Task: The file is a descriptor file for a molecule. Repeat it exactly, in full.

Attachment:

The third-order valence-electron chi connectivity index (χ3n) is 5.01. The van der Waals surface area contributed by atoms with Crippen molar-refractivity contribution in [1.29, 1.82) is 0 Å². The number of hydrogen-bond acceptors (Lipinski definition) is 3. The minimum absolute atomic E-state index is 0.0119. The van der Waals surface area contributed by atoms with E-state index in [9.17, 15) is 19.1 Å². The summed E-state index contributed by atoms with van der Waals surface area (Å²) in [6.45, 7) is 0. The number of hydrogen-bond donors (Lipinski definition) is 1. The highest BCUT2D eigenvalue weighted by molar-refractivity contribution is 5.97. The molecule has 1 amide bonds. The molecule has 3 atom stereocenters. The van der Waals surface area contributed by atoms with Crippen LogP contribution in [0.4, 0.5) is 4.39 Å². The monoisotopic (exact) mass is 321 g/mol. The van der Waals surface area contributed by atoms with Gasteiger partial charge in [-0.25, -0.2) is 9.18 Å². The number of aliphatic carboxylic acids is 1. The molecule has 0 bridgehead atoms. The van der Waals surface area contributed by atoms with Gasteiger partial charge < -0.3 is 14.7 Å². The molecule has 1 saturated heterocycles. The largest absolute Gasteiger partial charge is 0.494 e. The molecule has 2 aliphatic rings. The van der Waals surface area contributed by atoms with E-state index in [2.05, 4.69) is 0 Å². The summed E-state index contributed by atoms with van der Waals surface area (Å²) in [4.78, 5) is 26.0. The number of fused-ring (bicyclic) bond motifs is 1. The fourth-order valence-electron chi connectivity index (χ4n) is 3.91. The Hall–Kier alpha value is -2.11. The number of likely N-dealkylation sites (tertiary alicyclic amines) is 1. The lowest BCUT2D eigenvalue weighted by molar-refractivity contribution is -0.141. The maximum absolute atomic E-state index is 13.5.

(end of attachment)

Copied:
The third-order valence-electron chi connectivity index (χ3n) is 5.01. The van der Waals surface area contributed by atoms with Crippen molar-refractivity contribution in [1.29, 1.82) is 0 Å². The number of hydrogen-bond acceptors (Lipinski definition) is 3. The minimum absolute atomic E-state index is 0.0119. The van der Waals surface area contributed by atoms with E-state index in [9.17, 15) is 19.1 Å². The summed E-state index contributed by atoms with van der Waals surface area (Å²) in [6.45, 7) is 0. The number of hydrogen-bond donors (Lipinski definition) is 1. The highest BCUT2D eigenvalue weighted by molar-refractivity contribution is 5.97. The molecule has 1 amide bonds. The molecule has 3 atom stereocenters. The van der Waals surface area contributed by atoms with Crippen LogP contribution in [0.4, 0.5) is 4.39 Å². The monoisotopic (exact) mass is 321 g/mol. The van der Waals surface area contributed by atoms with Gasteiger partial charge in [-0.25, -0.2) is 9.18 Å². The number of aliphatic carboxylic acids is 1. The molecule has 0 bridgehead atoms. The van der Waals surface area contributed by atoms with Gasteiger partial charge < -0.3 is 14.7 Å². The molecule has 1 saturated heterocycles. The largest absolute Gasteiger partial charge is 0.494 e. The molecule has 2 aliphatic rings. The van der Waals surface area contributed by atoms with E-state index in [2.05, 4.69) is 0 Å². The summed E-state index contributed by atoms with van der Waals surface area (Å²) in [4.78, 5) is 26.0. The number of fused-ring (bicyclic) bond motifs is 1. The fourth-order valence-electron chi connectivity index (χ4n) is 3.91. The Hall–Kier alpha value is -2.11. The number of likely N-dealkylation sites (tertiary alicyclic amines) is 1. The lowest BCUT2D eigenvalue weighted by molar-refractivity contribution is -0.141. The maximum absolute atomic E-state index is 13.5.